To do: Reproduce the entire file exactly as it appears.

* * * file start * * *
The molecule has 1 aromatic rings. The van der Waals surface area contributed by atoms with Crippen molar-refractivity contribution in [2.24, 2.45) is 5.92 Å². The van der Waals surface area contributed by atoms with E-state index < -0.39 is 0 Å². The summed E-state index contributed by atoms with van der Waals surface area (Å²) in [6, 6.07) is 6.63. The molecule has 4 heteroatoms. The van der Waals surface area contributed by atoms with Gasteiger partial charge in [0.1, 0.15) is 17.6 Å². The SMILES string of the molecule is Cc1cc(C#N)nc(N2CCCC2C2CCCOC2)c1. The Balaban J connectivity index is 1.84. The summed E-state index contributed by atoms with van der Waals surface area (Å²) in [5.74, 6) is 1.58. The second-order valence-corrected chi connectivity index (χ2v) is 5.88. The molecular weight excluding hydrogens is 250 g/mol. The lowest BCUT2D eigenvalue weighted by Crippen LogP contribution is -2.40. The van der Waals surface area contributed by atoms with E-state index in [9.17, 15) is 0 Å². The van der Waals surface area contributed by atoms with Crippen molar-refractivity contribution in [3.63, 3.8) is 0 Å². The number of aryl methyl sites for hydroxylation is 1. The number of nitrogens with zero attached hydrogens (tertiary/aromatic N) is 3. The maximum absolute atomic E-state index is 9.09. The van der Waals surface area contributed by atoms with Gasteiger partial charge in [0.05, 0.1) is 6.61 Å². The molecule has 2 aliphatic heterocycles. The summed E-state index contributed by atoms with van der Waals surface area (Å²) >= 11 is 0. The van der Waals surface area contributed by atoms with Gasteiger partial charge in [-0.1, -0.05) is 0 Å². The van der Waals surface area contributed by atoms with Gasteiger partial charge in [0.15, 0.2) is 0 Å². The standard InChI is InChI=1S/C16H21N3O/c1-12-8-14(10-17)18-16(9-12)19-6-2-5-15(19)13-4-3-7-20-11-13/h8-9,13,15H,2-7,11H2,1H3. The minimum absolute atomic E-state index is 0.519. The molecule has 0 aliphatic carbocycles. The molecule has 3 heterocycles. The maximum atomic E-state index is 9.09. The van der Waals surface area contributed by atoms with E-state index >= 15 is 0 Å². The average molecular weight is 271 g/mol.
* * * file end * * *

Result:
The molecule has 1 aromatic rings. The van der Waals surface area contributed by atoms with Crippen molar-refractivity contribution in [2.24, 2.45) is 5.92 Å². The van der Waals surface area contributed by atoms with E-state index < -0.39 is 0 Å². The summed E-state index contributed by atoms with van der Waals surface area (Å²) in [6, 6.07) is 6.63. The molecule has 4 heteroatoms. The van der Waals surface area contributed by atoms with Gasteiger partial charge in [0.1, 0.15) is 17.6 Å². The SMILES string of the molecule is Cc1cc(C#N)nc(N2CCCC2C2CCCOC2)c1. The Balaban J connectivity index is 1.84. The summed E-state index contributed by atoms with van der Waals surface area (Å²) in [5.74, 6) is 1.58. The second-order valence-corrected chi connectivity index (χ2v) is 5.88. The molecular weight excluding hydrogens is 250 g/mol. The lowest BCUT2D eigenvalue weighted by Crippen LogP contribution is -2.40. The van der Waals surface area contributed by atoms with E-state index in [9.17, 15) is 0 Å². The van der Waals surface area contributed by atoms with Crippen molar-refractivity contribution in [3.63, 3.8) is 0 Å². The number of aryl methyl sites for hydroxylation is 1. The number of nitrogens with zero attached hydrogens (tertiary/aromatic N) is 3. The maximum absolute atomic E-state index is 9.09. The van der Waals surface area contributed by atoms with Gasteiger partial charge in [0.05, 0.1) is 6.61 Å². The molecule has 2 aliphatic heterocycles. The summed E-state index contributed by atoms with van der Waals surface area (Å²) >= 11 is 0. The van der Waals surface area contributed by atoms with Gasteiger partial charge in [-0.1, -0.05) is 0 Å². The van der Waals surface area contributed by atoms with Gasteiger partial charge in [0.15, 0.2) is 0 Å². The standard InChI is InChI=1S/C16H21N3O/c1-12-8-14(10-17)18-16(9-12)19-6-2-5-15(19)13-4-3-7-20-11-13/h8-9,13,15H,2-7,11H2,1H3. The minimum absolute atomic E-state index is 0.519. The molecule has 0 aliphatic carbocycles. The molecule has 3 heterocycles. The maximum atomic E-state index is 9.09. The van der Waals surface area contributed by atoms with E-state index >= 15 is 0 Å². The average molecular weight is 271 g/mol.